Vinyl records can lose shape. This is referred to as ‘warping’. It may be due to a poor storage position, warmth or just age. Warped records can limit the tracking of the turntable stylus over the surface of the record, as the undulating surface can cause the stylus to jump right off. This is annoying, at best, if it happens occasionally. After it happens multiple times, the anger will start to set in. Especially if you are a DJ, since a warped record that causes the tonearm to jump across the record can completely ruin a set. There are a number of ways to fix warped records, and they can be done using inexpensive materials.
To fix warped records, then the distortion must be in a vertical direction. In other words, the vinyl record in question must be bent. The other form of warped vinyl records are ones that are ‘stretched’ i.e. no longer circular. Unfortunately, there is no way of returning these stretched records to their original shape. The good news is that most warped records are in the first group. When laid on a flat surface, the outer edge of these records does not contact the surface completely due to warping.
The Simple Way to Fix Warped Records
Put Warped Records Under Something Heavy. Wait.
Simple, safe and cheap.
It makes sense that you can fix warped records by putting a whole lot of heavy things on top of it. Putting it at the bottom of your pile of vinyl records is not the right thing to do, as they should be stored vertically, not horizontally, so as to avoid this very situation! There are a number of important things to consider when wanting to fix warped records using this cheap and simple method.
Firstly, the surfaces on either side of the vinyl record must be flat. The under surface needs to be hard and flat, so that usually means marble, vinyl or floorboards if on the ground, or else a flat desk. Resting on top should be a flat surface such as a cardboard box with a flat bottom. The best surface is that of a large hardcover book, such as a kid’s atlas, Guinness Book of Records or encyclopedia.
The warped records need to be under there for a good while, at least a few days, in order to bend back in to shape. This is not ideal for people that live in small units or flats, since floor space can be hard to come by, nor is it ideal for record store owners who wish to quickly un-warp records in their new stock before putting it on the floor to be sold. In this case, the following tricks may be more useful. For the next tips, we start to use heat, which speeds up the process significantly.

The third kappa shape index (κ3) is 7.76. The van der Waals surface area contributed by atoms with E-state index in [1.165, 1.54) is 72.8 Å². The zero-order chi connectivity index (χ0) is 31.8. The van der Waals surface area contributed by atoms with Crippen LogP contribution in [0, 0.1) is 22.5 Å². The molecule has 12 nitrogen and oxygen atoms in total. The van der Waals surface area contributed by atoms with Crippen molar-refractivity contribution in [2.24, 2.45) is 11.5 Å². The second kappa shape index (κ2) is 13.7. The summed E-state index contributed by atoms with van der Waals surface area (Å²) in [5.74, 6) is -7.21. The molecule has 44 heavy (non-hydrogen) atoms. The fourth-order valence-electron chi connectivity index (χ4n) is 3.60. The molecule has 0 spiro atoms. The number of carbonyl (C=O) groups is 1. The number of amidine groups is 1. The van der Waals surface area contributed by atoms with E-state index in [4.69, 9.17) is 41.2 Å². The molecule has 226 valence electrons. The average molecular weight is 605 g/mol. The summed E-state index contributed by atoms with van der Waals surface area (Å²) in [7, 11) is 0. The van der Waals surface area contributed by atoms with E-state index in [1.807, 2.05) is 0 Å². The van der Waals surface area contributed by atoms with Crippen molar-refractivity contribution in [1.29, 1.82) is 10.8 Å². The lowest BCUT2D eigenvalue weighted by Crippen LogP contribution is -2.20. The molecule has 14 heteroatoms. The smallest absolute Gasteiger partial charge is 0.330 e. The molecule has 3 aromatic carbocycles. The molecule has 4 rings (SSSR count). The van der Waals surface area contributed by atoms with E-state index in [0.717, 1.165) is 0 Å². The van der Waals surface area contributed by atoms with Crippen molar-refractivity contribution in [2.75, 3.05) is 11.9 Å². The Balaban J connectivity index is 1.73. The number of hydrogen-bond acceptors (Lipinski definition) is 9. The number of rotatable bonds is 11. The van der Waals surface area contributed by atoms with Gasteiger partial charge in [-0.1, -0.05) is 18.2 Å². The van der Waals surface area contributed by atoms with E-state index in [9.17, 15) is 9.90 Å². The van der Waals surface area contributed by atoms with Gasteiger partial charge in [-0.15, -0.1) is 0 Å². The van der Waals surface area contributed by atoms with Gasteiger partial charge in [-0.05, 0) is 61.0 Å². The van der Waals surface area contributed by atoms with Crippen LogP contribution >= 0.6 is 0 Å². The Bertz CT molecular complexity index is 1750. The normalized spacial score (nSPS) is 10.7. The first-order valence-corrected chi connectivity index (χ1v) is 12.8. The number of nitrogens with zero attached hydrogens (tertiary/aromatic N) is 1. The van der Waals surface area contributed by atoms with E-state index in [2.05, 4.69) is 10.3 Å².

Fix Warped Records By Cooking Them In The Oven
Quick, but a little risky.
Yes, really. What warps records in the first place is a combination of uneven physical pressure and heat. People have reported that even consistently high room temperatures have contributed to warped music. Since vinyl’s shape can be changed by heat, we can use this to your advantage by heating records back in to shape.
You will need two sheets of glass that completely cover your records. Hardware supply stores are a good place to find these, as they usually stock sheets of glass for framing paintings which will work just fine. You will also need an oven. Keep in mind that this is a more risky way to fix warped records, so try with a non-favourite record first to see if it works for you.
Place the warped record between the two sheets of glass in the oven. Place it on the highest shelf to keep it as far away from the heat as possible. Heat the oven to its lowest possible temperature (this includes a ‘warm’ setting if your oven has it). If it’s difficult to see exactly what is happening inside your oven, you may have to keep the door open so as to monitor things closely. As the glass heats up, the vinyl record will very quickly flatten. As soon as this happens, turn the oven off and let it sit. Wait patiently until the glass has completely cooled, then remove the glass and the record.
Use A Made-For-The-Task Machine
There are many ultra-expensive machines – think $1000 or more – that flatten and reshape vinyl records. Unless you are a record store owner or an extremely enthusiastic collector, this will be out of your price range. The folks at Vinyl Flat have come up with an alternative, cheap solution to fix warped records. See the video below:
This simple device uses the oven as well. Considering it comes with operating instructions and support, it’s less risky than the glass in the oven technique. It costs $79.95 and has a 30 day money back guarantee, which isn’t too bad a deal if you need to fix warped records.